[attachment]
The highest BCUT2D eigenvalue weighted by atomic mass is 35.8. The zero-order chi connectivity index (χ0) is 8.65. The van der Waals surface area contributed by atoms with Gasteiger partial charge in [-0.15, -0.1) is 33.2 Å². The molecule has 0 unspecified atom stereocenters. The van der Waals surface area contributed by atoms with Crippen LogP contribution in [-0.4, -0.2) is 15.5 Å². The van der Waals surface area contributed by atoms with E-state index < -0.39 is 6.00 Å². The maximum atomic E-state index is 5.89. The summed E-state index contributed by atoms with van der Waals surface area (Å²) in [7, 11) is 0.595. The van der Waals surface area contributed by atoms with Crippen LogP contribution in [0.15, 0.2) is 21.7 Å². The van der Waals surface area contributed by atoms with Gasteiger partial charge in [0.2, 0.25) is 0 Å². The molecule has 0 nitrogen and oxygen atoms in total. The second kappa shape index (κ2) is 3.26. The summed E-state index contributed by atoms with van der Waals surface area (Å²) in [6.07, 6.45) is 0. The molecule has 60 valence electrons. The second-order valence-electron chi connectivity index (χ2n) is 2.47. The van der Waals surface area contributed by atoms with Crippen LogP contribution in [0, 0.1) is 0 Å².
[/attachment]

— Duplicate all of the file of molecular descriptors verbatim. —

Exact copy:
The highest BCUT2D eigenvalue weighted by atomic mass is 35.8. The zero-order chi connectivity index (χ0) is 8.65. The van der Waals surface area contributed by atoms with Gasteiger partial charge in [-0.15, -0.1) is 33.2 Å². The molecule has 0 unspecified atom stereocenters. The van der Waals surface area contributed by atoms with Crippen LogP contribution in [-0.4, -0.2) is 15.5 Å². The van der Waals surface area contributed by atoms with E-state index < -0.39 is 6.00 Å². The maximum atomic E-state index is 5.89. The summed E-state index contributed by atoms with van der Waals surface area (Å²) in [7, 11) is 0.595. The van der Waals surface area contributed by atoms with Crippen LogP contribution in [0.15, 0.2) is 21.7 Å². The van der Waals surface area contributed by atoms with Gasteiger partial charge in [0.2, 0.25) is 0 Å². The molecule has 0 nitrogen and oxygen atoms in total. The second kappa shape index (κ2) is 3.26. The summed E-state index contributed by atoms with van der Waals surface area (Å²) in [6.07, 6.45) is 0. The molecule has 60 valence electrons. The second-order valence-electron chi connectivity index (χ2n) is 2.47. The van der Waals surface area contributed by atoms with Crippen LogP contribution in [0, 0.1) is 0 Å².